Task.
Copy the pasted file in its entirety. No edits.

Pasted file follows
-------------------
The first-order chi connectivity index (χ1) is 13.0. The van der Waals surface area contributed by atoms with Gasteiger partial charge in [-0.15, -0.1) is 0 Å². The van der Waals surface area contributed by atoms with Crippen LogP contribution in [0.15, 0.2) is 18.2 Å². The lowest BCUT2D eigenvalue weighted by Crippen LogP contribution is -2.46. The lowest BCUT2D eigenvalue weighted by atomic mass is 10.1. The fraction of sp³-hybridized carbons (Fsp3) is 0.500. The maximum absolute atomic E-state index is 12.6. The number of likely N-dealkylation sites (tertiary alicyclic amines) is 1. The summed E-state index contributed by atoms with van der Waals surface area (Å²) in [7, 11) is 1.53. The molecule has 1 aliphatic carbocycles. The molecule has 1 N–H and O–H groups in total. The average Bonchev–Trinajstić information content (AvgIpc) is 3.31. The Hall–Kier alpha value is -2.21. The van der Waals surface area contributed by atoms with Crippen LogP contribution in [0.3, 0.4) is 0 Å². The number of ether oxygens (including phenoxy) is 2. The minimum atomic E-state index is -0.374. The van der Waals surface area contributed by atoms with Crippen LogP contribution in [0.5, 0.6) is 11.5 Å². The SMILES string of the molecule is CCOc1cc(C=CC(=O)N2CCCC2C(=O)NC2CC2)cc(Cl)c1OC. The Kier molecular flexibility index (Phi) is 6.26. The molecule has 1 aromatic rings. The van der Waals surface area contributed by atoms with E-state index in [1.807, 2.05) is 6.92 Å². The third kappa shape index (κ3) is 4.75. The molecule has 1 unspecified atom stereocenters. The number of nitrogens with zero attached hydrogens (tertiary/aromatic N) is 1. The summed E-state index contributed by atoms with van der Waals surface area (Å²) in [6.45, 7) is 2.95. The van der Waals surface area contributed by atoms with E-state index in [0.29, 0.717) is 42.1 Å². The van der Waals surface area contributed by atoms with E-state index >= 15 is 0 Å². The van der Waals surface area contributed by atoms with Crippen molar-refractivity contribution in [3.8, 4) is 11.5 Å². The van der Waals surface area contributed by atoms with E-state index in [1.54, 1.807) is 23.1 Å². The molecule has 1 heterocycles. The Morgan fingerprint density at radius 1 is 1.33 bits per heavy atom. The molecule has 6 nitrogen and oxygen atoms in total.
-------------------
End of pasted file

The first-order chi connectivity index (χ1) is 13.0. The van der Waals surface area contributed by atoms with Gasteiger partial charge in [-0.15, -0.1) is 0 Å². The van der Waals surface area contributed by atoms with Crippen LogP contribution in [0.15, 0.2) is 18.2 Å². The lowest BCUT2D eigenvalue weighted by Crippen LogP contribution is -2.46. The lowest BCUT2D eigenvalue weighted by atomic mass is 10.1. The fraction of sp³-hybridized carbons (Fsp3) is 0.500. The maximum absolute atomic E-state index is 12.6. The number of likely N-dealkylation sites (tertiary alicyclic amines) is 1. The summed E-state index contributed by atoms with van der Waals surface area (Å²) in [7, 11) is 1.53. The molecule has 1 aliphatic carbocycles. The molecule has 1 N–H and O–H groups in total. The average Bonchev–Trinajstić information content (AvgIpc) is 3.31. The Hall–Kier alpha value is -2.21. The van der Waals surface area contributed by atoms with Crippen LogP contribution in [0.3, 0.4) is 0 Å². The number of ether oxygens (including phenoxy) is 2. The minimum atomic E-state index is -0.374. The van der Waals surface area contributed by atoms with Crippen LogP contribution in [0.5, 0.6) is 11.5 Å². The SMILES string of the molecule is CCOc1cc(C=CC(=O)N2CCCC2C(=O)NC2CC2)cc(Cl)c1OC. The Kier molecular flexibility index (Phi) is 6.26. The molecule has 1 aromatic rings. The van der Waals surface area contributed by atoms with E-state index in [1.807, 2.05) is 6.92 Å². The third kappa shape index (κ3) is 4.75. The molecule has 1 unspecified atom stereocenters. The number of nitrogens with zero attached hydrogens (tertiary/aromatic N) is 1. The summed E-state index contributed by atoms with van der Waals surface area (Å²) in [6.45, 7) is 2.95. The van der Waals surface area contributed by atoms with E-state index in [0.29, 0.717) is 42.1 Å². The van der Waals surface area contributed by atoms with E-state index >= 15 is 0 Å². The van der Waals surface area contributed by atoms with Crippen molar-refractivity contribution in [3.8, 4) is 11.5 Å². The van der Waals surface area contributed by atoms with E-state index in [1.54, 1.807) is 23.1 Å². The molecule has 1 heterocycles. The Morgan fingerprint density at radius 1 is 1.33 bits per heavy atom. The molecule has 6 nitrogen and oxygen atoms in total.